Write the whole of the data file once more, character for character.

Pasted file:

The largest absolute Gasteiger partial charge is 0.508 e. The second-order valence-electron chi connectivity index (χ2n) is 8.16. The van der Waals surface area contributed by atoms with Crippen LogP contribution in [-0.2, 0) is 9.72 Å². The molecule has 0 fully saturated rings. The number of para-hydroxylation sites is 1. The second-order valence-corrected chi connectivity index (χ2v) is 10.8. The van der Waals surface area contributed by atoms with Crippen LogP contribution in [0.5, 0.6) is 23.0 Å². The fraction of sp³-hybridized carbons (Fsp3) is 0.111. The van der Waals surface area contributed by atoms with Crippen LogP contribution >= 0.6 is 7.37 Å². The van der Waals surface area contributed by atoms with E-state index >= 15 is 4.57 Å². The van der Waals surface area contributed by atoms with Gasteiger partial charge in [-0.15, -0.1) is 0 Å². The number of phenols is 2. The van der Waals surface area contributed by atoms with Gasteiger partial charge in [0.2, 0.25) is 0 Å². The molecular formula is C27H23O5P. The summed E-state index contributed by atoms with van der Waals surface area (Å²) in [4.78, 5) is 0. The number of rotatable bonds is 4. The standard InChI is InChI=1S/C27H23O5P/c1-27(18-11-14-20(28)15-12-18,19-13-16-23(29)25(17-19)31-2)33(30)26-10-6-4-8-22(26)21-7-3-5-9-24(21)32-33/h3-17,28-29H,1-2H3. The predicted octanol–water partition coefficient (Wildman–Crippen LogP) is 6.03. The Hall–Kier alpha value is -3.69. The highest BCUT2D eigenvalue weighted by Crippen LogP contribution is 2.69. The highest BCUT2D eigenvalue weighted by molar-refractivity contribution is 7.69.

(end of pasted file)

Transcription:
The largest absolute Gasteiger partial charge is 0.508 e. The second-order valence-electron chi connectivity index (χ2n) is 8.16. The van der Waals surface area contributed by atoms with Crippen LogP contribution in [-0.2, 0) is 9.72 Å². The molecule has 0 fully saturated rings. The number of para-hydroxylation sites is 1. The second-order valence-corrected chi connectivity index (χ2v) is 10.8. The van der Waals surface area contributed by atoms with Crippen LogP contribution in [0.5, 0.6) is 23.0 Å². The fraction of sp³-hybridized carbons (Fsp3) is 0.111. The van der Waals surface area contributed by atoms with Crippen LogP contribution >= 0.6 is 7.37 Å². The van der Waals surface area contributed by atoms with E-state index >= 15 is 4.57 Å². The van der Waals surface area contributed by atoms with Gasteiger partial charge in [-0.15, -0.1) is 0 Å². The number of phenols is 2. The van der Waals surface area contributed by atoms with Gasteiger partial charge in [0.2, 0.25) is 0 Å². The molecular formula is C27H23O5P. The summed E-state index contributed by atoms with van der Waals surface area (Å²) in [4.78, 5) is 0. The number of rotatable bonds is 4. The standard InChI is InChI=1S/C27H23O5P/c1-27(18-11-14-20(28)15-12-18,19-13-16-23(29)25(17-19)31-2)33(30)26-10-6-4-8-22(26)21-7-3-5-9-24(21)32-33/h3-17,28-29H,1-2H3. The predicted octanol–water partition coefficient (Wildman–Crippen LogP) is 6.03. The Hall–Kier alpha value is -3.69. The highest BCUT2D eigenvalue weighted by Crippen LogP contribution is 2.69. The highest BCUT2D eigenvalue weighted by molar-refractivity contribution is 7.69.